Tuesday, August 03, 2010
This evening I chased the sparrows out of the peach tree (they sneak in under the netting then get caught in it) and harvested Elberta peaches, Thompson seedless grapes, and Santa Rosa plums. There are some peaches still left on the Elberta. I left the ones the birds have started so they can finish them. The Red Haven peaches look lovely but are hard as rocks right now.
So here is the bulk of the 2010 harvest. I can testify that they taste good.
As if there is not enough that has gone tragically wrong in this era of endless warfare, the military is facing an epidemic of suicides. In the year that ended Sept. 30, 2009, 160 active duty soldiers took their own lives — a record for the Army. The Marines set their own tragic record in 2009 with 52 suicides. And this past June, another record was set — 32 military suicides in just one month.
War is a meat grinder for service members and their families. It grinds people up without mercy, killing them and inflicting the worst kinds of wounds imaginable, physical and psychological. The Pentagon is trying to cope with the surge in suicides, but it is holding a bad hand: the desperate shortage of troops has forced military officials to lower the bar for enlistment, thus letting in people whose drug and alcohol abuse or other behavioral problems would previously have kept them out. And the multiple deployments (four, five and six tours in the war zones) have jacked up stress levels to the point where many just can’t take it.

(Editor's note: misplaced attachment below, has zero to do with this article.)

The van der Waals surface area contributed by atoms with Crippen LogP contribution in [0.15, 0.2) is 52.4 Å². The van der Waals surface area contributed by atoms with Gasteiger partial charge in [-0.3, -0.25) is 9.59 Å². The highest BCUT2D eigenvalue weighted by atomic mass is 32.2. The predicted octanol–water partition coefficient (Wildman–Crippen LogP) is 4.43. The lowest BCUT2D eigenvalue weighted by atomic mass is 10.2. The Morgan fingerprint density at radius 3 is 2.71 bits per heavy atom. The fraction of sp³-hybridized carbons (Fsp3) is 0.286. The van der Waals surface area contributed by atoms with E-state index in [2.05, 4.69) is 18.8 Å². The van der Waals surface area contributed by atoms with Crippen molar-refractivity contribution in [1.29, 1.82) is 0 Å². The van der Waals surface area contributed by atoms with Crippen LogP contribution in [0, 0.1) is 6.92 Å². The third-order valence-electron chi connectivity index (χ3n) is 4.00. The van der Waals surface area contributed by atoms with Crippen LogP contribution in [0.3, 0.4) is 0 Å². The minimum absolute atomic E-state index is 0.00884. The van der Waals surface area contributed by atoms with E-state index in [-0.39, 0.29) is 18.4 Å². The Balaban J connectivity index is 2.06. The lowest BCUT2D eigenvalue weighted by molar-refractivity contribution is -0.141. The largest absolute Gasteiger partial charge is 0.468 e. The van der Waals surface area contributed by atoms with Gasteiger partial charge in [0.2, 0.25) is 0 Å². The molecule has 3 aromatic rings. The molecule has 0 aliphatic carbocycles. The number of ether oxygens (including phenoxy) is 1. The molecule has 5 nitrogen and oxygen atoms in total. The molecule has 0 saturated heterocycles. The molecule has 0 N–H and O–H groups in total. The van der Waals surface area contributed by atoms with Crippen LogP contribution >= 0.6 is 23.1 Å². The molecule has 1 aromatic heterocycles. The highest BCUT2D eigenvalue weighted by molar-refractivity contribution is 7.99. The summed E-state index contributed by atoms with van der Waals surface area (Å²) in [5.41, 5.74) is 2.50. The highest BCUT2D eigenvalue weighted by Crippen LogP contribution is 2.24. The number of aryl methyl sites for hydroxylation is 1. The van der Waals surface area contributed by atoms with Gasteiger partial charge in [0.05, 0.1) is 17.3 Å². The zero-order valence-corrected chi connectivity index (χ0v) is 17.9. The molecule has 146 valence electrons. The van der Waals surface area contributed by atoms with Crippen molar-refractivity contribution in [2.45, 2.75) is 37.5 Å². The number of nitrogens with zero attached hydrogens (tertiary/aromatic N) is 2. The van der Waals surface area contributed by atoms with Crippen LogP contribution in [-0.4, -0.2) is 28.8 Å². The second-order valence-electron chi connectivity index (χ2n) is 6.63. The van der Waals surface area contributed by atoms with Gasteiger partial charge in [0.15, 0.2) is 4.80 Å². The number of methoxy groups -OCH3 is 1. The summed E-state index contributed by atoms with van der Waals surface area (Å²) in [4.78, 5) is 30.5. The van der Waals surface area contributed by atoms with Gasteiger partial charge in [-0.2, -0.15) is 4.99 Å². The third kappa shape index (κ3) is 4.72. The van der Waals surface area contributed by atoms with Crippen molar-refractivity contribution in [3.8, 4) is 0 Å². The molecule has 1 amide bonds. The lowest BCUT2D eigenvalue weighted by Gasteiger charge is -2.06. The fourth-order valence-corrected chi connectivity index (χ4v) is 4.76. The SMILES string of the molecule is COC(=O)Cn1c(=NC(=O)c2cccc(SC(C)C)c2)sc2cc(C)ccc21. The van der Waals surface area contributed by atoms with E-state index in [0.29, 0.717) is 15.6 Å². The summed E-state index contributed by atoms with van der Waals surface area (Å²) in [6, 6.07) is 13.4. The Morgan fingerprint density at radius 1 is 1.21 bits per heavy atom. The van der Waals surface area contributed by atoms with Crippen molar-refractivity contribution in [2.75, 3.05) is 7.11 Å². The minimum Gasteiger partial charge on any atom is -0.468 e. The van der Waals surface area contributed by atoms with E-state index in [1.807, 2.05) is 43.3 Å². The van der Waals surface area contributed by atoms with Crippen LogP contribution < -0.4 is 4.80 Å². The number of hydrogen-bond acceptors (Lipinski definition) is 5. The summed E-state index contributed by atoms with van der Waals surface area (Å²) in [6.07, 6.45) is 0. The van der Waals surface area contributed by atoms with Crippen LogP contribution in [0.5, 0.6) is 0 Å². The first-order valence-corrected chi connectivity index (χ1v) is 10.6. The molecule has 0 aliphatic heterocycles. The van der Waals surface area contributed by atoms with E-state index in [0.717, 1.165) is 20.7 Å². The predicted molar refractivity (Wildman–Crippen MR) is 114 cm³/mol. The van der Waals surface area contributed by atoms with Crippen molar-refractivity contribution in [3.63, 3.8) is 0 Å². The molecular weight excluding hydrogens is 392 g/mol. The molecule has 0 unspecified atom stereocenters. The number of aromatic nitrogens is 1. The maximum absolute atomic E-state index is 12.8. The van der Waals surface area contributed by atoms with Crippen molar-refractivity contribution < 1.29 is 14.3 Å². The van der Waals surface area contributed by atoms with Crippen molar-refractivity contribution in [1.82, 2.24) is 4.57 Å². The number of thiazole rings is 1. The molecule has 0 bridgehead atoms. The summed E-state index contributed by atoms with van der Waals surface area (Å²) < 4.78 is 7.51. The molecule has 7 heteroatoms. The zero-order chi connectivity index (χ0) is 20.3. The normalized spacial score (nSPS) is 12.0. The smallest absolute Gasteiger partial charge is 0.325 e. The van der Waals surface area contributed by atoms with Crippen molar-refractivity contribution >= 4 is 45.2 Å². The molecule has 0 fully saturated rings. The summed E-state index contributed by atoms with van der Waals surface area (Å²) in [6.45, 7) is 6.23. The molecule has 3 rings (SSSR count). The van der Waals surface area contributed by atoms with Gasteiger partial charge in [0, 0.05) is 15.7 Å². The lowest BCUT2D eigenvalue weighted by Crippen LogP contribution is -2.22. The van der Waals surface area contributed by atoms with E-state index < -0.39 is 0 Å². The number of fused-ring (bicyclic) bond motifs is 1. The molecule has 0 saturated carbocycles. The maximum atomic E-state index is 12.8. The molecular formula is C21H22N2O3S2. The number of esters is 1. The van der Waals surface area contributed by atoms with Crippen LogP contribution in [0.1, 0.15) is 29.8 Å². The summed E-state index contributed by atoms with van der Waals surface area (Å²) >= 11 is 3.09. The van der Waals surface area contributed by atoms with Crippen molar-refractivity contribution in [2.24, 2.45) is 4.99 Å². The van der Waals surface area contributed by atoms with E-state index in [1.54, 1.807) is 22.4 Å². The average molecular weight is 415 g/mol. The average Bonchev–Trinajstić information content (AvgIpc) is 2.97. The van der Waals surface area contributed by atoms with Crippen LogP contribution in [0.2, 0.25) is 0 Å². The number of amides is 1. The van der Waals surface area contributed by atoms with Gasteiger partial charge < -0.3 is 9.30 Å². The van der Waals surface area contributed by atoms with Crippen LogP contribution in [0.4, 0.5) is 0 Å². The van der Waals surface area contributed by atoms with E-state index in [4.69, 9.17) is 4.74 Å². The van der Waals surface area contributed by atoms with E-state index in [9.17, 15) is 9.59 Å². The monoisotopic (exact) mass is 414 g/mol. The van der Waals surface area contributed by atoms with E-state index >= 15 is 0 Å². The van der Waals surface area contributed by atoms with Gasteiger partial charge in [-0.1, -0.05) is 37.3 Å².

The G.I.’s have fought valiantly in Iraq and Afghanistan. Thousands have died and many, many more have suffered. But the wars have been conducted as if their leaders had been reading from a lunatic’s manual. This is not Germany or Japan or the old Soviet Union that we’re fighting. But after nearly a decade, neither war has been won and there is no prospect of winning.
Go, read the whole thing here.
Monday, August 02, 2010
Sunday, August 01, 2010
I ran myself ragged cooking this weekend. Another Sunday dinner (I've been on a roll). Tonight's guests insisted on a photo of me with the peach pie. First pie I have made in about forty years. The crust is made with Crisco shortening the way my mother made it (recipe from Fanny Farmer Cook Book). The peaches were picked from my Elberta peach tree this morning.
This was one labor-intensive meal. I had to drop the peaches in boiling water, then ice water, then peel them. I had to cut off the area the birds had attacked (on about a third of them).
Well that was dessert (except I had H-D vanilla bean ice cream and peach sherbet in the freezer to serve with the pie - sort of a peaches and cream theme, but I forgot them).
For antipasto we had salame, slices of fresh mozzarella, shreds of string cheese, crackers, sesame bread sticks, pickled giardiniera, olives, and (non-Italian) salted peanuts. We started with Italian grapefruit soda over ice to stay hydrated on a summer day.
The main course was lasagne with garlic bread and salad. I assembled it all yesterday. Homemade egg noodles, of course, as playing with my pasta attachment is the source of my weekend meal inspiration.